Patch’s boss didn’t like that.

@Carll Tucker: Carll I regret to stoop to the point of responding to you, but I will here.

A couple of points:

1) Patch is about building out a footprint that will scale and monetize over time. The last several years have been about infrastructure development and growing engagement. No one asked if Facebook was profitable for its first 5 years. It is unfair to put that expectation on Patch.

2) Your company is a small local startup which I admire. Patch is a national organization that is revolutionizing the news media. We have national advertising. We have project Devil. You do not. We are fishing from different advertiser ponds.

3) As a local company you need to make money for your investors. At Patch we are part of a company which will soon be in the Fortune 500. There are literally 100′s of metrics by which we can measure success. Money is just one of them. We funnel 100′s of users every month to the Huffington Post and other Aol properties. We have a terrific editorial staff breaking big national stories. Again different games.

Congratulations on making money. I truly wish you the best. Please stop comparing your organization to ours. There is room in this space for the both of us.

Cheers,

WW

Tucker hasn’t fired back – yet.

From MARK MAYFIELD, University of Alabama, Office of Student Media:
I saw the fascinating link you had on the 1981 San Francisco TV report on the coming age of electronic newspapers. It reminded me that when I was editor of the University of Alabama student newspaper in 1977, we published a story about this subject. We based it on an interview with a UA journalism professor, Kenneth Edwards, who had been studying the coming technology. (Edwards later wrote a sort of landmark article about this for The Futurist magazine in 1978). Will be happy to send you the full text of the story if you decide to do any follow-ups on this subject. [I told him to send it along for posting.] It’s interesting to go back and track this.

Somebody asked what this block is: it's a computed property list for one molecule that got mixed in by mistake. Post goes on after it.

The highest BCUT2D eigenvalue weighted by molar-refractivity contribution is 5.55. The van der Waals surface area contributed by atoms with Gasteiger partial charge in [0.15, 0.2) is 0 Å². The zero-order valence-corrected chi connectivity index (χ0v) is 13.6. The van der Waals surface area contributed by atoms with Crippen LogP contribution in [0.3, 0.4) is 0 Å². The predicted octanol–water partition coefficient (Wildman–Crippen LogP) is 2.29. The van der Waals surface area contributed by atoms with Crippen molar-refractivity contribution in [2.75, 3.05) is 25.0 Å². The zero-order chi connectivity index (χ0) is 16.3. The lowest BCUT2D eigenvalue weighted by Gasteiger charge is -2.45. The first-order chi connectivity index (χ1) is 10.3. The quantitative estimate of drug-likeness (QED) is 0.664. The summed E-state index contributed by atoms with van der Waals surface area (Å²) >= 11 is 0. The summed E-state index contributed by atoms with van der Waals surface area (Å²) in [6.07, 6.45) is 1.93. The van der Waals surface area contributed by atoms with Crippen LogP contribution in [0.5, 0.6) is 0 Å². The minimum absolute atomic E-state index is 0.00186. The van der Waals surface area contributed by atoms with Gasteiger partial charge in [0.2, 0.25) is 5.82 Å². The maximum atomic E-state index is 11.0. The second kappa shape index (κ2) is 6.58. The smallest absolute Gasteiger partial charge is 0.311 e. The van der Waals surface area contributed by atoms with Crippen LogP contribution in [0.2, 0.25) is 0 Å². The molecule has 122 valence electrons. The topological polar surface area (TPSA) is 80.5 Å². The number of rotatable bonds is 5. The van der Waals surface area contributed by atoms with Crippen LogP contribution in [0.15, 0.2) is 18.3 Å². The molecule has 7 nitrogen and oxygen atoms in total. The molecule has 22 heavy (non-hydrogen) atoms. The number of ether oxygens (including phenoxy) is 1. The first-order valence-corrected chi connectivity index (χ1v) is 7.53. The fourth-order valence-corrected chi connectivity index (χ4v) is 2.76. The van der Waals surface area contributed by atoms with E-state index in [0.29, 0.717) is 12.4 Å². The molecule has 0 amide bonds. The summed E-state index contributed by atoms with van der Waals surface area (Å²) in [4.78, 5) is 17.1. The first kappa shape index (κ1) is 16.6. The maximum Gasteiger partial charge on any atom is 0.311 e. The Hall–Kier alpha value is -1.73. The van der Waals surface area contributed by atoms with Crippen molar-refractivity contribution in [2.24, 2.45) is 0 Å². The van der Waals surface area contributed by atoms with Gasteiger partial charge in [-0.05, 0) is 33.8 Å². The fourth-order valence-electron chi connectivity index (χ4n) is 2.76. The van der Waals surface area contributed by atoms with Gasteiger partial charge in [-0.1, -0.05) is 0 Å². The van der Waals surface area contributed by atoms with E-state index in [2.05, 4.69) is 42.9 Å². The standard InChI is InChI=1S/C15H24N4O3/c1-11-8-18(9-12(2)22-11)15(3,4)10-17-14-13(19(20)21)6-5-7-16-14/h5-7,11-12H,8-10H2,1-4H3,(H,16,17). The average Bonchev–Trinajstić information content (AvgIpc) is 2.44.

By the way, I’m the editorial adviser to student media here at the university. I just returned to campus after 30 years out there in the biz, where I served as editor-in-chief of House Beautiful magazine, among others.

From The Crimson White
University of Alabama student newspaper
Nov. 17, 1977

Teletext puts newspapers in homes via television
By DAVID SIMPSON CW Academics Editor

The weary commuter drags into the living room after another working day. He, and millions like him, usually want two things: a cold drink and a summary of the day’s events.

Drink in hand, he picks up a small device resembling a pocket calculator. He presses a few buttons and watches the television before him come to life. A multi-color display appears on the screen. The viewer is offered a list of general topics- local news, sports, entertainment.

The avid sports fan punches out the number listed beside “sports” on his control panel and watches a list of sports headlines flash on the screen. Again he chooses, and is soon reading a preview of the Monday night football game. Such a scene is not merely a fascinating idea. The “electronic newspaper” already available to “teletext” subscribers in Great Britain. Read More